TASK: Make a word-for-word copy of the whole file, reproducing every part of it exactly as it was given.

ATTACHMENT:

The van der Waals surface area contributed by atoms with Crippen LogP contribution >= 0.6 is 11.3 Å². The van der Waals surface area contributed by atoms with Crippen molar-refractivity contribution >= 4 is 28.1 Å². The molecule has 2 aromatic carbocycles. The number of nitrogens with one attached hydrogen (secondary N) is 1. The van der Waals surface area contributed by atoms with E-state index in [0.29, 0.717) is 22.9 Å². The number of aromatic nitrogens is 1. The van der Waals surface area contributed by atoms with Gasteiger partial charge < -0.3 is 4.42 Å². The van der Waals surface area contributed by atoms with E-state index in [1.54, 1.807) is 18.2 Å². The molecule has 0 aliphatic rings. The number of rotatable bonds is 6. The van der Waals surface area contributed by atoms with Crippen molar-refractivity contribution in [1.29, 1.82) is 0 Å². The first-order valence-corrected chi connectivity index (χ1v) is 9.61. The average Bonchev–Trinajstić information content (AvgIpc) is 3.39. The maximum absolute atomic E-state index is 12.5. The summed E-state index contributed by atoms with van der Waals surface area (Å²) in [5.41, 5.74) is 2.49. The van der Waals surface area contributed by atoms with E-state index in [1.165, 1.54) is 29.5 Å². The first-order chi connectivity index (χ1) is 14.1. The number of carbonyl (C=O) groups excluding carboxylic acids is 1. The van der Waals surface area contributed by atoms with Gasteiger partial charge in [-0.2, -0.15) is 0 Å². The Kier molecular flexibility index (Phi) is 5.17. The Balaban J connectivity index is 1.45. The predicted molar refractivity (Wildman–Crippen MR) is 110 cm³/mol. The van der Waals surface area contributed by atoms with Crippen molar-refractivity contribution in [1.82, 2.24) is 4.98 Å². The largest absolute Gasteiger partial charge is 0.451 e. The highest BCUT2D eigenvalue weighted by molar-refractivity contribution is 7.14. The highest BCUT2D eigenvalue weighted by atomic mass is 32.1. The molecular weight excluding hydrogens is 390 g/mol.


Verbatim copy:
The van der Waals surface area contributed by atoms with Crippen LogP contribution >= 0.6 is 11.3 Å². The van der Waals surface area contributed by atoms with Crippen molar-refractivity contribution >= 4 is 28.1 Å². The molecule has 2 aromatic carbocycles. The number of nitrogens with one attached hydrogen (secondary N) is 1. The van der Waals surface area contributed by atoms with E-state index in [0.29, 0.717) is 22.9 Å². The number of aromatic nitrogens is 1. The van der Waals surface area contributed by atoms with Gasteiger partial charge < -0.3 is 4.42 Å². The van der Waals surface area contributed by atoms with E-state index in [1.54, 1.807) is 18.2 Å². The molecule has 0 aliphatic rings. The number of rotatable bonds is 6. The van der Waals surface area contributed by atoms with Crippen molar-refractivity contribution in [1.29, 1.82) is 0 Å². The first-order valence-corrected chi connectivity index (χ1v) is 9.61. The average Bonchev–Trinajstić information content (AvgIpc) is 3.39. The maximum absolute atomic E-state index is 12.5. The summed E-state index contributed by atoms with van der Waals surface area (Å²) in [5.41, 5.74) is 2.49. The van der Waals surface area contributed by atoms with E-state index in [1.165, 1.54) is 29.5 Å². The first-order chi connectivity index (χ1) is 14.1. The number of carbonyl (C=O) groups excluding carboxylic acids is 1. The van der Waals surface area contributed by atoms with Gasteiger partial charge in [-0.2, -0.15) is 0 Å². The Kier molecular flexibility index (Phi) is 5.17. The Balaban J connectivity index is 1.45. The predicted molar refractivity (Wildman–Crippen MR) is 110 cm³/mol. The van der Waals surface area contributed by atoms with Crippen molar-refractivity contribution in [1.82, 2.24) is 4.98 Å². The largest absolute Gasteiger partial charge is 0.451 e. The highest BCUT2D eigenvalue weighted by molar-refractivity contribution is 7.14. The highest BCUT2D eigenvalue weighted by atomic mass is 32.1. The molecular weight excluding hydrogens is 390 g/mol.